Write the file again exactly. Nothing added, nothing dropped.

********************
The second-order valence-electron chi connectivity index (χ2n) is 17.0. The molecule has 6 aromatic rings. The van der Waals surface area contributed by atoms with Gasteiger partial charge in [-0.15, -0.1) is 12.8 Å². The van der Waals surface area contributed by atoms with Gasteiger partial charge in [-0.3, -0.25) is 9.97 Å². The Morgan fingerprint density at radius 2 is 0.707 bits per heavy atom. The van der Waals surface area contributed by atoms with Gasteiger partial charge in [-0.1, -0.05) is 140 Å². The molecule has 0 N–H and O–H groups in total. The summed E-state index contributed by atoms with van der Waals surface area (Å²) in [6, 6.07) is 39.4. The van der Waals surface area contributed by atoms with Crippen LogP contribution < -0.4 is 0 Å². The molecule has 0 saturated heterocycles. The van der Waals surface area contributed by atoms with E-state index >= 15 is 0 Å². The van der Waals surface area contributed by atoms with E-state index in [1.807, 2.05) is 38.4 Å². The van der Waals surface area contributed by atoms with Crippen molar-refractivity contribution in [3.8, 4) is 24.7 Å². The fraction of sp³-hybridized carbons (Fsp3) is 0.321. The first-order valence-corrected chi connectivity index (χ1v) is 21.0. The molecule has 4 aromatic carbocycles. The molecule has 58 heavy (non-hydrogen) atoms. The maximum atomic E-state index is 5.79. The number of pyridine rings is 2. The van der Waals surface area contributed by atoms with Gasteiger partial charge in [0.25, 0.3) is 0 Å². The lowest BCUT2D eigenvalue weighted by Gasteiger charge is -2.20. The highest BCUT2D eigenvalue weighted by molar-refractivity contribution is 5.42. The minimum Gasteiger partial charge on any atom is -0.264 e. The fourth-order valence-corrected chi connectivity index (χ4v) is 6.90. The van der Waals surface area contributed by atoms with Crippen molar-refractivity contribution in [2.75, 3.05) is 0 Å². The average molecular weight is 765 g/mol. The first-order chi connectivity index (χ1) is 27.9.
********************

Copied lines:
The second-order valence-electron chi connectivity index (χ2n) is 17.0. The molecule has 6 aromatic rings. The van der Waals surface area contributed by atoms with Gasteiger partial charge in [-0.15, -0.1) is 12.8 Å². The van der Waals surface area contributed by atoms with Gasteiger partial charge in [-0.3, -0.25) is 9.97 Å². The Morgan fingerprint density at radius 2 is 0.707 bits per heavy atom. The van der Waals surface area contributed by atoms with Gasteiger partial charge in [-0.1, -0.05) is 140 Å². The molecule has 0 N–H and O–H groups in total. The summed E-state index contributed by atoms with van der Waals surface area (Å²) in [6, 6.07) is 39.4. The van der Waals surface area contributed by atoms with Crippen LogP contribution < -0.4 is 0 Å². The molecule has 0 saturated heterocycles. The van der Waals surface area contributed by atoms with E-state index >= 15 is 0 Å². The van der Waals surface area contributed by atoms with E-state index in [1.807, 2.05) is 38.4 Å². The van der Waals surface area contributed by atoms with Crippen molar-refractivity contribution in [3.8, 4) is 24.7 Å². The fraction of sp³-hybridized carbons (Fsp3) is 0.321. The first-order valence-corrected chi connectivity index (χ1v) is 21.0. The molecule has 4 aromatic carbocycles. The molecule has 58 heavy (non-hydrogen) atoms. The maximum atomic E-state index is 5.79. The number of pyridine rings is 2. The van der Waals surface area contributed by atoms with Gasteiger partial charge in [0.25, 0.3) is 0 Å². The lowest BCUT2D eigenvalue weighted by Gasteiger charge is -2.20. The highest BCUT2D eigenvalue weighted by molar-refractivity contribution is 5.42. The minimum Gasteiger partial charge on any atom is -0.264 e. The fourth-order valence-corrected chi connectivity index (χ4v) is 6.90. The van der Waals surface area contributed by atoms with Crippen molar-refractivity contribution in [2.75, 3.05) is 0 Å². The average molecular weight is 765 g/mol. The first-order chi connectivity index (χ1) is 27.9.